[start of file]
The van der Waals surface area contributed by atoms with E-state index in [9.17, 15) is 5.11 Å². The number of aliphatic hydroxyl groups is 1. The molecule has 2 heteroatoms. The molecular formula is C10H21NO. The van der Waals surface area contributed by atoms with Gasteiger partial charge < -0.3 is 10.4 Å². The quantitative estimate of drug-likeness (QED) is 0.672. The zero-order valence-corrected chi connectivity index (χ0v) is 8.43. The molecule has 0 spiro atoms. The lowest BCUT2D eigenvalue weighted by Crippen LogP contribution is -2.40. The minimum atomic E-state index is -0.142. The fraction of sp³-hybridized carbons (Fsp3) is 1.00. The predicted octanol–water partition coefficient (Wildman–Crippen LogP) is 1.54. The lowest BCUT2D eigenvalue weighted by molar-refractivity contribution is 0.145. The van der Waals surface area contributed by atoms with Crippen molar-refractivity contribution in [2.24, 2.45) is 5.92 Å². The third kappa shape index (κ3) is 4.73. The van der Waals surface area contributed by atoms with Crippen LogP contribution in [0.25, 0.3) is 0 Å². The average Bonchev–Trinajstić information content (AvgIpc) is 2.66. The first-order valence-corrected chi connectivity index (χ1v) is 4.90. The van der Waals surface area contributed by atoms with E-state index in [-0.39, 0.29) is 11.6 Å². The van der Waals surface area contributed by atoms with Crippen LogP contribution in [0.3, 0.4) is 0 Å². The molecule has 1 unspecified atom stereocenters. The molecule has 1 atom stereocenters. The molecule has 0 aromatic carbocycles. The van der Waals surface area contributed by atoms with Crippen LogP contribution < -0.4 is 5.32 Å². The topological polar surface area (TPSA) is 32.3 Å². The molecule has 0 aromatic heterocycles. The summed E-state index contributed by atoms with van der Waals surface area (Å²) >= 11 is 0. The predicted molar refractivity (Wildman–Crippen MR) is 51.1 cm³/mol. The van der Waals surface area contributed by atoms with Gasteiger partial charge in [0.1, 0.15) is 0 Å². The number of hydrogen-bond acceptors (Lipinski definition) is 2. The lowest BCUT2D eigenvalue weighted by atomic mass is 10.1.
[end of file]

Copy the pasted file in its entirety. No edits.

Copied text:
The van der Waals surface area contributed by atoms with E-state index in [9.17, 15) is 5.11 Å². The number of aliphatic hydroxyl groups is 1. The molecule has 2 heteroatoms. The molecular formula is C10H21NO. The van der Waals surface area contributed by atoms with Gasteiger partial charge < -0.3 is 10.4 Å². The quantitative estimate of drug-likeness (QED) is 0.672. The zero-order valence-corrected chi connectivity index (χ0v) is 8.43. The molecule has 0 spiro atoms. The lowest BCUT2D eigenvalue weighted by Crippen LogP contribution is -2.40. The minimum atomic E-state index is -0.142. The fraction of sp³-hybridized carbons (Fsp3) is 1.00. The predicted octanol–water partition coefficient (Wildman–Crippen LogP) is 1.54. The lowest BCUT2D eigenvalue weighted by molar-refractivity contribution is 0.145. The van der Waals surface area contributed by atoms with Crippen molar-refractivity contribution in [2.24, 2.45) is 5.92 Å². The third kappa shape index (κ3) is 4.73. The van der Waals surface area contributed by atoms with Crippen LogP contribution in [0.25, 0.3) is 0 Å². The average Bonchev–Trinajstić information content (AvgIpc) is 2.66. The first-order valence-corrected chi connectivity index (χ1v) is 4.90. The van der Waals surface area contributed by atoms with E-state index in [-0.39, 0.29) is 11.6 Å². The van der Waals surface area contributed by atoms with Crippen LogP contribution in [0.3, 0.4) is 0 Å². The molecule has 1 unspecified atom stereocenters. The molecule has 1 atom stereocenters. The molecule has 0 aromatic carbocycles. The van der Waals surface area contributed by atoms with Crippen LogP contribution < -0.4 is 5.32 Å². The topological polar surface area (TPSA) is 32.3 Å². The molecule has 0 aromatic heterocycles. The summed E-state index contributed by atoms with van der Waals surface area (Å²) >= 11 is 0. The predicted molar refractivity (Wildman–Crippen MR) is 51.1 cm³/mol. The van der Waals surface area contributed by atoms with Gasteiger partial charge in [0.1, 0.15) is 0 Å². The number of hydrogen-bond acceptors (Lipinski definition) is 2. The lowest BCUT2D eigenvalue weighted by atomic mass is 10.1.